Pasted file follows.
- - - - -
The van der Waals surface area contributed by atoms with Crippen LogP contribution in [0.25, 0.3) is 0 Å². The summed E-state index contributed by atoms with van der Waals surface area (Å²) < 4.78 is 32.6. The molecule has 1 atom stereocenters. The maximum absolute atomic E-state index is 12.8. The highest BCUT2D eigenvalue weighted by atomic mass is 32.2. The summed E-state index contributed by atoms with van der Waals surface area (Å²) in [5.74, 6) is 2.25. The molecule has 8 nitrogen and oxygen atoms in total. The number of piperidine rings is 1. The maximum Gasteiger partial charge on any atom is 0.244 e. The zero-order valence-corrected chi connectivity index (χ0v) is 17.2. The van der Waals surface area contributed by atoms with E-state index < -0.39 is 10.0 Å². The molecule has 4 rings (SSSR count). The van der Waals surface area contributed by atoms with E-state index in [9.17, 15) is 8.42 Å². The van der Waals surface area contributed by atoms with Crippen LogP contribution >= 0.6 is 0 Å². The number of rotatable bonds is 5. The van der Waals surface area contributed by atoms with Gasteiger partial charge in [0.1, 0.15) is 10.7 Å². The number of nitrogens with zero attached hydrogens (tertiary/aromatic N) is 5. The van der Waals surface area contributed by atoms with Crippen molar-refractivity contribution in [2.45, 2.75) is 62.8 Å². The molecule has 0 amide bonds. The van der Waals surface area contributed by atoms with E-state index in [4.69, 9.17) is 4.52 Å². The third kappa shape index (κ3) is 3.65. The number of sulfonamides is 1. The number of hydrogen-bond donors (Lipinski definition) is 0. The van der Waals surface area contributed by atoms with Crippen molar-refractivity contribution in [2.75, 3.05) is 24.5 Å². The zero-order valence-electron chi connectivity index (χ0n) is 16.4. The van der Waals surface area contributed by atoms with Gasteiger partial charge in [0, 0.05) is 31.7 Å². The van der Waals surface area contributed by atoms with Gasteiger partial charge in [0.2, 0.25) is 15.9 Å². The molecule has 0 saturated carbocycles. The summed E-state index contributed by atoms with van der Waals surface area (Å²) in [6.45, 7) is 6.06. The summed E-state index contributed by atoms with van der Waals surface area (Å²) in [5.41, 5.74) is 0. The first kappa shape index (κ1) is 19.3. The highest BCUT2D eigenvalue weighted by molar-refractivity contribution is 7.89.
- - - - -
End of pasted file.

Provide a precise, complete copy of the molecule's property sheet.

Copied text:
The van der Waals surface area contributed by atoms with Crippen LogP contribution in [0.25, 0.3) is 0 Å². The summed E-state index contributed by atoms with van der Waals surface area (Å²) < 4.78 is 32.6. The molecule has 1 atom stereocenters. The maximum absolute atomic E-state index is 12.8. The highest BCUT2D eigenvalue weighted by atomic mass is 32.2. The summed E-state index contributed by atoms with van der Waals surface area (Å²) in [5.74, 6) is 2.25. The molecule has 8 nitrogen and oxygen atoms in total. The number of piperidine rings is 1. The maximum Gasteiger partial charge on any atom is 0.244 e. The zero-order valence-corrected chi connectivity index (χ0v) is 17.2. The van der Waals surface area contributed by atoms with E-state index < -0.39 is 10.0 Å². The molecule has 4 rings (SSSR count). The van der Waals surface area contributed by atoms with E-state index in [9.17, 15) is 8.42 Å². The van der Waals surface area contributed by atoms with Crippen LogP contribution >= 0.6 is 0 Å². The number of rotatable bonds is 5. The van der Waals surface area contributed by atoms with Gasteiger partial charge in [0.1, 0.15) is 10.7 Å². The number of nitrogens with zero attached hydrogens (tertiary/aromatic N) is 5. The van der Waals surface area contributed by atoms with Crippen molar-refractivity contribution in [2.45, 2.75) is 62.8 Å². The molecule has 0 amide bonds. The van der Waals surface area contributed by atoms with E-state index in [4.69, 9.17) is 4.52 Å². The third kappa shape index (κ3) is 3.65. The number of sulfonamides is 1. The number of hydrogen-bond donors (Lipinski definition) is 0. The van der Waals surface area contributed by atoms with Crippen molar-refractivity contribution in [2.75, 3.05) is 24.5 Å². The zero-order valence-electron chi connectivity index (χ0n) is 16.4. The van der Waals surface area contributed by atoms with Gasteiger partial charge in [0, 0.05) is 31.7 Å². The van der Waals surface area contributed by atoms with Gasteiger partial charge in [0.2, 0.25) is 15.9 Å². The molecule has 0 saturated carbocycles. The summed E-state index contributed by atoms with van der Waals surface area (Å²) in [6.45, 7) is 6.06. The summed E-state index contributed by atoms with van der Waals surface area (Å²) in [5.41, 5.74) is 0. The first kappa shape index (κ1) is 19.3. The highest BCUT2D eigenvalue weighted by molar-refractivity contribution is 7.89.